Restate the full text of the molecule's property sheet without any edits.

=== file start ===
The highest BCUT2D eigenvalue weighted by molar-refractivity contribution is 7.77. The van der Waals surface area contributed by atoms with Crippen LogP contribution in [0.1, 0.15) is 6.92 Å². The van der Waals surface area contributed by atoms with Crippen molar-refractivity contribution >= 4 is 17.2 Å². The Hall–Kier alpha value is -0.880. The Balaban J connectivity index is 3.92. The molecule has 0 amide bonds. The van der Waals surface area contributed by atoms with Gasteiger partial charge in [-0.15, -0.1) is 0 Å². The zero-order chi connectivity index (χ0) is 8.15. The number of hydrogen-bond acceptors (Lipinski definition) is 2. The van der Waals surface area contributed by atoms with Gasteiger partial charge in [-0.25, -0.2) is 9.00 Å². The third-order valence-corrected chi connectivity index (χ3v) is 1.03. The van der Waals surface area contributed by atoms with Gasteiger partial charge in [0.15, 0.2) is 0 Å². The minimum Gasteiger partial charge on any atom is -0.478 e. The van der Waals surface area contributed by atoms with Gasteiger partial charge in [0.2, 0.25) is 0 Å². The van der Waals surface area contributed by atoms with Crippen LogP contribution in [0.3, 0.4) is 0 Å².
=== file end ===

The highest BCUT2D eigenvalue weighted by molar-refractivity contribution is 7.77. The van der Waals surface area contributed by atoms with Crippen LogP contribution in [0.1, 0.15) is 6.92 Å². The van der Waals surface area contributed by atoms with Crippen molar-refractivity contribution >= 4 is 17.2 Å². The Hall–Kier alpha value is -0.880. The Balaban J connectivity index is 3.92. The molecule has 0 amide bonds. The van der Waals surface area contributed by atoms with Gasteiger partial charge in [-0.15, -0.1) is 0 Å². The zero-order chi connectivity index (χ0) is 8.15. The number of hydrogen-bond acceptors (Lipinski definition) is 2. The van der Waals surface area contributed by atoms with Gasteiger partial charge in [-0.25, -0.2) is 9.00 Å². The third-order valence-corrected chi connectivity index (χ3v) is 1.03. The van der Waals surface area contributed by atoms with Gasteiger partial charge in [0.15, 0.2) is 0 Å². The minimum Gasteiger partial charge on any atom is -0.478 e. The van der Waals surface area contributed by atoms with Gasteiger partial charge in [0.2, 0.25) is 0 Å². The van der Waals surface area contributed by atoms with Crippen LogP contribution in [0.3, 0.4) is 0 Å².